I just finished teaching a 6-week poetry workshop at Grandview, a local small high school, under the auspices of Arts @ Large. We wrapped up on Friday with a public performance of student work during Gallery Night. We had six Grandview students perform, another two attend in support, with others represented in absentia by their poetry on the wall. I probably worked with nearly 70 students over the course of the workshop, but the Gallery Night production featured the work of the stalwarts, the most enthusiastic.
Talent and enthusiasm aside, the stalwarts were nervous. Several students who had promised to perform didn’t show and their parts had to be divided among those who did. Unfamiliar lines had to be studied and logical inconsistencies smoothed out. Our rehearsal time was cut short by the needs of the gallery — and then of teen stomachs once Debi, the principal, delivered pizza. The gallery staff brought out a microphone. We hadn’t practiced with a microphone. The students were going to hit the stage raw.
“Love your words,” I told them, condensing all my stagefright-calming advice to three syllables. “If you love your words, the audience will love them too.”
The Grandview students’ work was part of a larger exhibit on bullying and creating safe spaces for youth. My time with them was focused on tying lessons they were already doing on the Holocaust and the U.S. Civil Rights Movement to an exploration of the ways institutional oppression feeds acts of individual injustice, like bullying. Being the activist, I turned each day’s discussion toward the ways that common people pushed back and how poetry has always been part of that fight.
My students had prepared two group poems on such moments of resistance: one on the Warsaw Ghetto Uprising during the Holocaust and one on the 1960 Woolworth’s lunch counter sit-in that launched the broader movement for the integration of restaurants. Two students were going to perform their individual poems, a rap on the legacy of Trayvon Martin and a persona poem from the perspective of a young man who is interned in a concentration camp at the moment American soldiers arrive to liberate it.
We were invited to perform the whole set three times during the evening, since Gallery Night provides a roving and ever-changing audience. The first performance went pretty well. We had a fairly attentive audience of early arrivals — staff and parents from other schools, some elementary school kids who were showing their work, too — and the Grandview students did well, settling into their material in a new space.
For the second performance, the audience had changed. A large group of students from another local high school (let’s call it “Other”) had arrived. They were loud and agitated, excited about the impressive video project they had done. I had a bad feeling as my students stepped up to the mic. The Other students continued to be loud, so the Grandview performers calmly waited for them to settle down before they began. But as they moved through the beginning of the set — the two group poems — the Other students got loud again and began making hostile comments about the writing and the students themselves. I stepped up behind the main group of Other students, hoping to find a responsible adult, but didn’t see one.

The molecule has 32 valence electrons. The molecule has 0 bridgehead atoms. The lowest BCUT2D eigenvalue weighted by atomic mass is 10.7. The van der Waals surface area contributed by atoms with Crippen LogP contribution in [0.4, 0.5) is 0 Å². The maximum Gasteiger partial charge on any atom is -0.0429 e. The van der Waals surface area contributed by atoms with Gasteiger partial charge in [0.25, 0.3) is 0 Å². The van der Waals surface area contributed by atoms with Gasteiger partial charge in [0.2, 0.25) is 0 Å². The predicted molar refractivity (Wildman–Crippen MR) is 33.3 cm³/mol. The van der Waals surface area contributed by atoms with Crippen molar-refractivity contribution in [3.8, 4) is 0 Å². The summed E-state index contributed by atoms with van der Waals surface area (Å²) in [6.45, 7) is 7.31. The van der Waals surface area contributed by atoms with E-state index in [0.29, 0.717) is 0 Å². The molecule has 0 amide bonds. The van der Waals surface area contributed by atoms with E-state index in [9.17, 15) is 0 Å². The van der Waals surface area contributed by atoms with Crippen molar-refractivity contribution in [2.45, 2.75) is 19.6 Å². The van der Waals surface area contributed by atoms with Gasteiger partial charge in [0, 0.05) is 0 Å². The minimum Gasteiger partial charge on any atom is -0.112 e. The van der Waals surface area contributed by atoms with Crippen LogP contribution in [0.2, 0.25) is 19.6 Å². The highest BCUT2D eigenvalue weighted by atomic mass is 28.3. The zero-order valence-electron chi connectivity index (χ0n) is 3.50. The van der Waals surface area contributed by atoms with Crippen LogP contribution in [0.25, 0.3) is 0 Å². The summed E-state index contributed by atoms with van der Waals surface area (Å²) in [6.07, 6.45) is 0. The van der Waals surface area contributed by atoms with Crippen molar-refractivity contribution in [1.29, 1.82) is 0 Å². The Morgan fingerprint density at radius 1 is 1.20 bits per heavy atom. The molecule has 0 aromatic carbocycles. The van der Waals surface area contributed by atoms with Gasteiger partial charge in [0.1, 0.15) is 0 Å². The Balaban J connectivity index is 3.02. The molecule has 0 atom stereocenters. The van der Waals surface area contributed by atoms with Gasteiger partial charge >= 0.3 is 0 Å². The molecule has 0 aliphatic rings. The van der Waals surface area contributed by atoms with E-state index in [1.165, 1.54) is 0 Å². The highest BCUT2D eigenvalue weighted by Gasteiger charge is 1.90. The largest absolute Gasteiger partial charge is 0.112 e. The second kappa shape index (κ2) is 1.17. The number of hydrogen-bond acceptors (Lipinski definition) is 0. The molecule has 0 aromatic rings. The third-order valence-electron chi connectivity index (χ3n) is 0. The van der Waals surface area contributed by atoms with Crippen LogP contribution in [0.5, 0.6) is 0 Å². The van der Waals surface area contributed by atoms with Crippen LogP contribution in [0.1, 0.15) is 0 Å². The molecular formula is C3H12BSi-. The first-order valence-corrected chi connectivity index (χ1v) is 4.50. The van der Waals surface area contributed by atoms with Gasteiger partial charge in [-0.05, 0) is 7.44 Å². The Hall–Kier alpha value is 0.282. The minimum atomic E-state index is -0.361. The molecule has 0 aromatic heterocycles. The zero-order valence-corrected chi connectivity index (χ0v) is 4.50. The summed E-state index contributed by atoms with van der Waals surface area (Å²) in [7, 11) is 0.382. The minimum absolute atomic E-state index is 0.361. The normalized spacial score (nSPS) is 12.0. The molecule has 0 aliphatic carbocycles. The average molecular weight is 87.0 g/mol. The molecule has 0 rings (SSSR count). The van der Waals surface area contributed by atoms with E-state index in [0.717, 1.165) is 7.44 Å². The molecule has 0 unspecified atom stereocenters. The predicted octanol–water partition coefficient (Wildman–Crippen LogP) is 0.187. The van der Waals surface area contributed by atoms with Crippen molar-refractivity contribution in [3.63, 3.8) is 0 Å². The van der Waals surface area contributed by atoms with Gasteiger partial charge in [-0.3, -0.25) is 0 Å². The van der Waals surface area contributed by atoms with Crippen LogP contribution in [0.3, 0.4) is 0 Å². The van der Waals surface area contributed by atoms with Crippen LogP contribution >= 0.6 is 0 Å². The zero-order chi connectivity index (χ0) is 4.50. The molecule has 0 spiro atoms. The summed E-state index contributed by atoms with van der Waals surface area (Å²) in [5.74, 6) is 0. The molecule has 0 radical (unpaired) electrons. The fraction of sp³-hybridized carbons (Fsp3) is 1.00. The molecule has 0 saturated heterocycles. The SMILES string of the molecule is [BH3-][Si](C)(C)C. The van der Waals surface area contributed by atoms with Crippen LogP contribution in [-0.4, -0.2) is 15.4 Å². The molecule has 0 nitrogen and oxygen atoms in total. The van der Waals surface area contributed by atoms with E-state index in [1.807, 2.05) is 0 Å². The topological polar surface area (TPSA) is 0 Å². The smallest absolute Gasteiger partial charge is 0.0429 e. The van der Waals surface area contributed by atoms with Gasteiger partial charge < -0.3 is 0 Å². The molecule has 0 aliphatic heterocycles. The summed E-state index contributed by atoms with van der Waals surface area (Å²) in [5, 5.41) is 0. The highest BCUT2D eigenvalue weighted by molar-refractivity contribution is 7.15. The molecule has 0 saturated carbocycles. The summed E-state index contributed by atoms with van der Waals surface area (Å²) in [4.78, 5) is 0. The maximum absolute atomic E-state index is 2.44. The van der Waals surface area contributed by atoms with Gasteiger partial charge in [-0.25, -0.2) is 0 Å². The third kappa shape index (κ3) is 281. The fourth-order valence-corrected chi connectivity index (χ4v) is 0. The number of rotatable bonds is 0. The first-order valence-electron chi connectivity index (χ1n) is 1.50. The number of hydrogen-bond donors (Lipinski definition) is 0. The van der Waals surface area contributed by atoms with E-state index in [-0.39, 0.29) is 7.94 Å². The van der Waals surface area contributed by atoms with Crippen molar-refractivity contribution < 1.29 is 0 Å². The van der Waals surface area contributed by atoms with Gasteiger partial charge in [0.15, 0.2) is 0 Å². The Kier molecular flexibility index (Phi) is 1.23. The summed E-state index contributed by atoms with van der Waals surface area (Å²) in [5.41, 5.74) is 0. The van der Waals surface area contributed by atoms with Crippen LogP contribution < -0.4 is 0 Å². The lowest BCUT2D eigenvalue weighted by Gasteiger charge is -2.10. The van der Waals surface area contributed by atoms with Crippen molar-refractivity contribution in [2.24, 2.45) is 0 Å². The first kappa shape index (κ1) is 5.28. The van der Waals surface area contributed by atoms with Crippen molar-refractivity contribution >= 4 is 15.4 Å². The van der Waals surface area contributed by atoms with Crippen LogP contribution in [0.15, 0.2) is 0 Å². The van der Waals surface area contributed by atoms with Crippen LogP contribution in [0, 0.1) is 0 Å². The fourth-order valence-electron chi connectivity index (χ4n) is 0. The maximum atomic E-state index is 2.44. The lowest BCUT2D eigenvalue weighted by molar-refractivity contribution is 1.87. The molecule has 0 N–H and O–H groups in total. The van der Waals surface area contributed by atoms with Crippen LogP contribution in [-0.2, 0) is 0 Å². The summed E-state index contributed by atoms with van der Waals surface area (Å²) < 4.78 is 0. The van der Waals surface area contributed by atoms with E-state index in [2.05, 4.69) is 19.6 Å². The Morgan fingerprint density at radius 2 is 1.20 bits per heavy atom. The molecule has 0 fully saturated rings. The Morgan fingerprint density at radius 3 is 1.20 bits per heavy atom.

When the time came for the individual poems, I made eye contact with the “Trayvon” poet to see if he was still game to go. He shook his head very subtly. I understood. I wouldn’t want to stand alone reading a heartfelt poem in front of this crowd either. I admired his ability to protect himself when, as is often the case with bullying, we adults were falling down on the job.
After a quick consult with Debi, we called off the second individual reader’s performance, too. A student with special needs, he was “already enough of a target,” as she said.
I got a staff member to help me find the teacher in charge of the Other students. I told her what happened. She didn’t want the details but rushed off to talk with her kids. By the time of our third and final performance, the Others had either settled down or cleared out.
The Grandview students took the stage with determination and grace, in spite of their trepidation. They pulled off their best performance yet, emotional and focused. My “Trayvon” poet at first said he didn’t want to read his work in this last set, so I had my “Holocaust” poet go, announcing him as the closer for the evening. In the middle of that poem, the “Trayvon” writer said he would read after all. He had assessed the situation and decided it was safe enough for him to risk performing again. I was really proud of his his skillful self-protection and of his bravery. I learned from him this weekend. The situation reminded me of the two lines I find most moving from his poem, “We Are Trayvon”:
I should be able to express how I feel and be able to dress how I want.
I should be able to go where I please and be able to leave when I’m done.
May we make it so for all young people, and soon.